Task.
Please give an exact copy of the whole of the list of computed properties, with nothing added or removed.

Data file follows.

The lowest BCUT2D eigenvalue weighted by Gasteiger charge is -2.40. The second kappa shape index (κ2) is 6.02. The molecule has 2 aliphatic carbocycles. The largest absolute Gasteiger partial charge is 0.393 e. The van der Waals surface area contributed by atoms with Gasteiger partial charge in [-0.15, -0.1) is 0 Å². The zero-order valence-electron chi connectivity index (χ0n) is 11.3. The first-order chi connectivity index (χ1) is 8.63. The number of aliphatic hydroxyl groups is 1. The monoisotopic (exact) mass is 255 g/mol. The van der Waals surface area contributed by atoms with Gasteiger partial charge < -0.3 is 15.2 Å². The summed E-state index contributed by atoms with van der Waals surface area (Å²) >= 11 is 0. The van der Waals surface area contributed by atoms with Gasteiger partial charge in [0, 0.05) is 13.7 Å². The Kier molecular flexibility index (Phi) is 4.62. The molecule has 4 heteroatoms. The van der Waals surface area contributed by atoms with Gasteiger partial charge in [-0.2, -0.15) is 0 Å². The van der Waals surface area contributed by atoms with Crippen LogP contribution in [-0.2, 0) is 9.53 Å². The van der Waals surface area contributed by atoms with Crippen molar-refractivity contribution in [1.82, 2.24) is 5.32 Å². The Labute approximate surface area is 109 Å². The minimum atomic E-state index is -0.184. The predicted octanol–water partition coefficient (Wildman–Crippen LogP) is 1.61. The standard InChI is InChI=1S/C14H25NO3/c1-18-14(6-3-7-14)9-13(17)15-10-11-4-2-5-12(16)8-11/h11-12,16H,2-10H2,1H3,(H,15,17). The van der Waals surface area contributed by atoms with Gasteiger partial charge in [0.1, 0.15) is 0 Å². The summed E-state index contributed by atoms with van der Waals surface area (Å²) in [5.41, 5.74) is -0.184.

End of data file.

The lowest BCUT2D eigenvalue weighted by Gasteiger charge is -2.40. The second kappa shape index (κ2) is 6.02. The molecule has 2 aliphatic carbocycles. The largest absolute Gasteiger partial charge is 0.393 e. The van der Waals surface area contributed by atoms with Gasteiger partial charge in [-0.15, -0.1) is 0 Å². The zero-order valence-electron chi connectivity index (χ0n) is 11.3. The first-order chi connectivity index (χ1) is 8.63. The number of aliphatic hydroxyl groups is 1. The monoisotopic (exact) mass is 255 g/mol. The van der Waals surface area contributed by atoms with Gasteiger partial charge < -0.3 is 15.2 Å². The summed E-state index contributed by atoms with van der Waals surface area (Å²) >= 11 is 0. The van der Waals surface area contributed by atoms with Gasteiger partial charge in [0, 0.05) is 13.7 Å². The Kier molecular flexibility index (Phi) is 4.62. The molecule has 4 heteroatoms. The van der Waals surface area contributed by atoms with Gasteiger partial charge in [-0.2, -0.15) is 0 Å². The van der Waals surface area contributed by atoms with Crippen LogP contribution in [-0.2, 0) is 9.53 Å². The van der Waals surface area contributed by atoms with Crippen molar-refractivity contribution in [1.82, 2.24) is 5.32 Å². The Labute approximate surface area is 109 Å². The minimum atomic E-state index is -0.184. The predicted octanol–water partition coefficient (Wildman–Crippen LogP) is 1.61. The standard InChI is InChI=1S/C14H25NO3/c1-18-14(6-3-7-14)9-13(17)15-10-11-4-2-5-12(16)8-11/h11-12,16H,2-10H2,1H3,(H,15,17). The van der Waals surface area contributed by atoms with Gasteiger partial charge in [0.1, 0.15) is 0 Å². The summed E-state index contributed by atoms with van der Waals surface area (Å²) in [5.41, 5.74) is -0.184.